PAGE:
On his return to Canada he undertook a new enterprise. He became a merchant, opening an import-export business in the heart of Vancouver's Chinatown. Wing Sang Company specialized in goods imported from China. The company provided Chinese Canadians with merchandise(商品) not readily available in Vancouver and exported Canadian foodstuffs(食品) to China.
His formula of pouring as much money as he could afford into building and expansion couldn’t help but succeed. In 1889, Yip Sang bought land on Pender Street in Chinatown and began construction of a complex, which still stands today. Initially(最初) being a two-story building with a ground floor storefront and a second floor residence, it was probably the first in Chinatown to be built of durable brick. Customers of the store walked on wooden platforms covering the unpaved dirt streets to avoid tracking the dust and mud into the building.
With the tone of success, Yip Sang added to his building. In 1901, he widened the street to accommodate three more shops, each with a second story above. He also added a third floor to the original building in the same year. In 1912, to house both his growing family and his business, he built a new six-story brick building behind the old one and connected to it by a narrow corridor at ground level, and by an enclosed stairway extension on the third floor that stretched above the alley between the two buildings. Most of the new building was used to warehouse goods for the import/export business.
Yip Sang’s involvement(卷入) with shipping companies and his own business demonstrated his understanding of the freight industry and his ability to work fluently in both Chinese and English languages. In 1889, the CPR rehired Yip Sang to act as their Chinese Passenger Agent for their Canadian Steamship Line, a position he held until his death in 1927 at the age of 82.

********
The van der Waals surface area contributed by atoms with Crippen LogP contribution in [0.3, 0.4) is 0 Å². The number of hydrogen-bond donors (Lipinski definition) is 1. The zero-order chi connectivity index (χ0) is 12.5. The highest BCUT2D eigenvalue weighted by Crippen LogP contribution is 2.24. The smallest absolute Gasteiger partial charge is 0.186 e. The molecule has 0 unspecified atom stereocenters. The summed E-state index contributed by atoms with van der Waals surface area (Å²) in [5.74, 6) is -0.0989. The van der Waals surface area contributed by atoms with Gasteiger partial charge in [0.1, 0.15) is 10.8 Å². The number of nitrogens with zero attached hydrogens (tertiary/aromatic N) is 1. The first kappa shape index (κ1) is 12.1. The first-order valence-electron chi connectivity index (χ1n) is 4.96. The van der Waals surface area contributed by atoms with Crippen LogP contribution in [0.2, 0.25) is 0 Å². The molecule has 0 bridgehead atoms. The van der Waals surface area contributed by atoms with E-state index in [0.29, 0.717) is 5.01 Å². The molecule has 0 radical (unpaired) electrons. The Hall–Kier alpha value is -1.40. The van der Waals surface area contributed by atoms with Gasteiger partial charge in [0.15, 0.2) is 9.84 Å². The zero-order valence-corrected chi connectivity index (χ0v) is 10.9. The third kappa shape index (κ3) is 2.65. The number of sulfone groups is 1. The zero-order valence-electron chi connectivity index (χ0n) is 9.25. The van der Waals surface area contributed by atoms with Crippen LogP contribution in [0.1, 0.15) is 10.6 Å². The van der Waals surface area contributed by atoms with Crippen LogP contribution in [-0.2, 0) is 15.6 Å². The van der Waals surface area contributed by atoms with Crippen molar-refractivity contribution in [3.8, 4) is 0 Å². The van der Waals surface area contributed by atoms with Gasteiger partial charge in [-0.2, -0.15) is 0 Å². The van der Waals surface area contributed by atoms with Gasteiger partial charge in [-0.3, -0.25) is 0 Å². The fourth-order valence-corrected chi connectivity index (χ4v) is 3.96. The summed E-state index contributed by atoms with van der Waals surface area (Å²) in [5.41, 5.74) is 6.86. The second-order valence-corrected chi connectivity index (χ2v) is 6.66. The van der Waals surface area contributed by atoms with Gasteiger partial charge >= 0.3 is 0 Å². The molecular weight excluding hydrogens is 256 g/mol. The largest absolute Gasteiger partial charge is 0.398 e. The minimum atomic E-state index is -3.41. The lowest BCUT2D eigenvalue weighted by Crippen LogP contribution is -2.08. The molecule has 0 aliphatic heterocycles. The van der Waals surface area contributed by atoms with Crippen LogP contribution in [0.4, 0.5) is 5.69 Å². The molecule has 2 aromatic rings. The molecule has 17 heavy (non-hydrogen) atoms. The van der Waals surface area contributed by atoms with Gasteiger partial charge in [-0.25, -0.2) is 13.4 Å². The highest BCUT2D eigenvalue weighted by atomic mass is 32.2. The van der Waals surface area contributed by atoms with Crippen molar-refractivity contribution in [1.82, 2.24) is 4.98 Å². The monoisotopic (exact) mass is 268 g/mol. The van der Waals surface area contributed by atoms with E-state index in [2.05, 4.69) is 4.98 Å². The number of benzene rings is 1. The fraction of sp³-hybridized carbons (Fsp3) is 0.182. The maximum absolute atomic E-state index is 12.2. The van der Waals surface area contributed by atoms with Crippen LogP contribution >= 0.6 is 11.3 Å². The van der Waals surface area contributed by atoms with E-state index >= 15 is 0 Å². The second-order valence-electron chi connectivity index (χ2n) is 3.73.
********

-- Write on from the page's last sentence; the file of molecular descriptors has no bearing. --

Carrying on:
The demand for salted herring(鲱鱼) in china, in conjunction with huge catches being brought in by the fishing fleet, spurred Yip Sang to build a fish packing plant in Nanaimo. The success of this plant led to the opening of a second plant on Vancouver Island soon afterward. Both plants were staffed by large numbers of Chinese workers and helped establish sizeable(相当大的) Chinese community in Nanaimo’s downtown core.
Consistent with Yip Sang’s devotion to growth and improvement, he promoted and fostered(支持) education. Not only did he found the Ok Kuo Night School, he also served as its principal for over ten years. His children went to public school, but they also received schooling at home from tutors hired from Hong Kong to teach them Chinese. Yip Sang took great pleasure in quizzing his offspring(子女,后代) about their lessons. His philosophy was that by moderating the children’s Canadian education with fundamental Chinese, the equation would result in well-rounded, responsible citizens.
As a keen advocate of education in Canada, Yip Sang also sponsored education abroad in China. The ling-nan University and Toi-shan Middle School in his hometown of Canton were established with his help.
Throughout his life, he maintained an active role in Vancouver’s Chinatown. He was one of eleven men, his contemporaries, who founded the Chinese Benevolent(慈善的) Association, one component of which looked after the ill, elderly or destitute(贫困的) Chinese in the absence of their families.
When he died at the age of 82, Yip Sang was not only one of the wealthiest merchants in Vancouver; he was also considered a pillar of the community. Yip Sang’s descendants(后裔,后代) continue to honor his values and remain active in the Vancouver Community.